I was diagnosed with pulmonary arterial hypertension (PAH) on Dec. 18, 2019, which came about by a congenital heart defect, Scimitar Syndrome.
My health issues started in 2013. I started feeling short of breath when I was on the treadmill at the gym. I always worked out—running, biking, weightlifting. At the time, I was working in the medical field and I told the doctor I was worried about being short of breath. He recommended I use an inhaler before I worked out. I did, but it didn’t make a difference.
I changed jobs and started to work for a cardiologist. As patients described their symptoms, I thought, “Wow, they sound like me and how I’ve been feeling.” I didn’t want to feel like a hypochondriac, but I became concerned so I discussed it with the cardiologist.
He ran an electrocardiogram (EKG) test in the office and set me up for an echocardiogram. He told me my tests where normal, but I knew there was something wrong. I started to have severe swelling, and feeling short of breath became more frequent as I walked from the parking lot to the office. I could no longer climb stairs, and that’s when I knew there was something wrong with my heart.
I asked another cardiologist to do a cardiac MRI after his echo, and EKG also showed nothing wrong. The MRI revealed Scimitar Syndrome. This rare condition presented its own challenges. It was difficult finding a cardiologist who knew about it and a surgeon who could repair it, and I needed to find both within my insurance guidelines. I finally found a cardiologist and a surgeon willing to perform the surgery, but it was especially challenging because Scimitar Syndrome is typically diagnosed in children.
My first open-heart surgery was Nov. 10, 2015. I told my surgeon, cardiologist and pulmonologist that I was still symptomatic three months after surgery, but they all told me it takes time to heal. I was on oxygen by the sixth month. Thankfully, in January 2016 my husband’s insurance changed, and I could go to the Mayo Clinic Hospital in Phoenix, where I live.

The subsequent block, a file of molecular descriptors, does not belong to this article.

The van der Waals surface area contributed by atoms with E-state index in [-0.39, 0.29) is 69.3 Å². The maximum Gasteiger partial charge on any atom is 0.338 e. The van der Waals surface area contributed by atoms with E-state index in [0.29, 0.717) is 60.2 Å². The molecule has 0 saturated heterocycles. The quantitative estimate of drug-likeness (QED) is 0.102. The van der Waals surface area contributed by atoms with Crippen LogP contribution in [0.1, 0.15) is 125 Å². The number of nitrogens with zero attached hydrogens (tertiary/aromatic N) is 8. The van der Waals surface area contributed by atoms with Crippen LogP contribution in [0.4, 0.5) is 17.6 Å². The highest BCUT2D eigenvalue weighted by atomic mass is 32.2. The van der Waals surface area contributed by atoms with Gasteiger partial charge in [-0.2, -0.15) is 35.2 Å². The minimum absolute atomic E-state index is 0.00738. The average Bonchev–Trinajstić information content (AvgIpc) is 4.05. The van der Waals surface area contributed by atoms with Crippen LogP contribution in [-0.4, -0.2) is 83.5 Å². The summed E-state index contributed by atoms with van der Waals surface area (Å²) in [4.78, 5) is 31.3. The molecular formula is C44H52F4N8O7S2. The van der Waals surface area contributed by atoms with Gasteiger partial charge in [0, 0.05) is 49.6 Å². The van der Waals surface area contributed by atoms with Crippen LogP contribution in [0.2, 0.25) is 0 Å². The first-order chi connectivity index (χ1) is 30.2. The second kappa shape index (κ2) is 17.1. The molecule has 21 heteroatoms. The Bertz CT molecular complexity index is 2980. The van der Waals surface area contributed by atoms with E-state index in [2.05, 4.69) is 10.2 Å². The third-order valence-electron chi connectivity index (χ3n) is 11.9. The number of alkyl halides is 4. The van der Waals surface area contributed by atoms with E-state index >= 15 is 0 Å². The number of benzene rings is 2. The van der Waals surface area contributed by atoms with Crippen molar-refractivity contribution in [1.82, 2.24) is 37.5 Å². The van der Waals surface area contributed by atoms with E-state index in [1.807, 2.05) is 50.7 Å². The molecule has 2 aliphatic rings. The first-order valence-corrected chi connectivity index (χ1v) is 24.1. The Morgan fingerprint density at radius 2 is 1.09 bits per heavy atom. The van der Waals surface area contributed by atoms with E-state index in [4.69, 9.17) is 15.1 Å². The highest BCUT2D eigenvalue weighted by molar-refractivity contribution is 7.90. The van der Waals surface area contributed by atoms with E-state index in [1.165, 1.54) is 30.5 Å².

In June, immediately following my daughter’s high school graduation, I went to the emergency room thinking I was going to die. I was admitted to the hospital in heart failure and stayed seven days. During that time, doctors ran a test that showed the baffle placed in my heart had become detached. I needed a second open-heart surgery to repair the baffle.
On Aug. 11, 2016, I had surgery. For six months, things were good, not 100 percent, but good. Then I began to feel short of breath again. Tests revealed stenosis in the baffle. Doctors tried to repair the baffle without having a third surgery but nothing worked. On Dec. 9, 2017, I flew to Mayo Clinic in Rochester, Minnesota, for my third and hopefully final open-heart surgery. One year passed, and although I struggled, things seemed better.
In 2019, I began to feel chest pressure and short of breath during exertion, and of course I’m thinking stenosis. My cardiologist ran tests: EKG, echo, chest X-ray, cardiac MRI. The results showed slight changes but nothing concerning. I started to think it was all in my head, that I was having panic attacks, and I was still recovering from my surgeries. However, my shortness of breath, chest pressure and now swelling was getting worse. I decided to make an appointment with my cardiologist. He ordered a bilateral heart catheter to check for stenosis and pulmonary hypertension (PH).
On Nov. 22, 2019, the heart catheter confirmed that I had PAH. I was so numb and confused when I was told. How could I have gone through three open-heart surgeries, numerous procedures and not be fixed? I had an appointment with a PAH and heart failure physician at the Mayo Clinic. I was happy that Mayo had a PH specialist, so I didn’t have to leave their care.
On Dec. 18, 2019, it all became real that I have another rare health issue. Upon speaking to my PH physician, I started to understand PH, but I am still full of emotions.
This year, 2020, has brought me new challenges, but it has also brought me new hope. I feel connected to patients like me, patients I can finally relate to. I have access to information through Pulmonary Hypertension Association, and for that I’m grateful. With my Scimitar Syndrome, I didn’t have access to other patients or information.
I will tackle this new diagnosis like I did with my heart surgeries, with faith, family, determination and a whole lot of tears, laughs and cursing.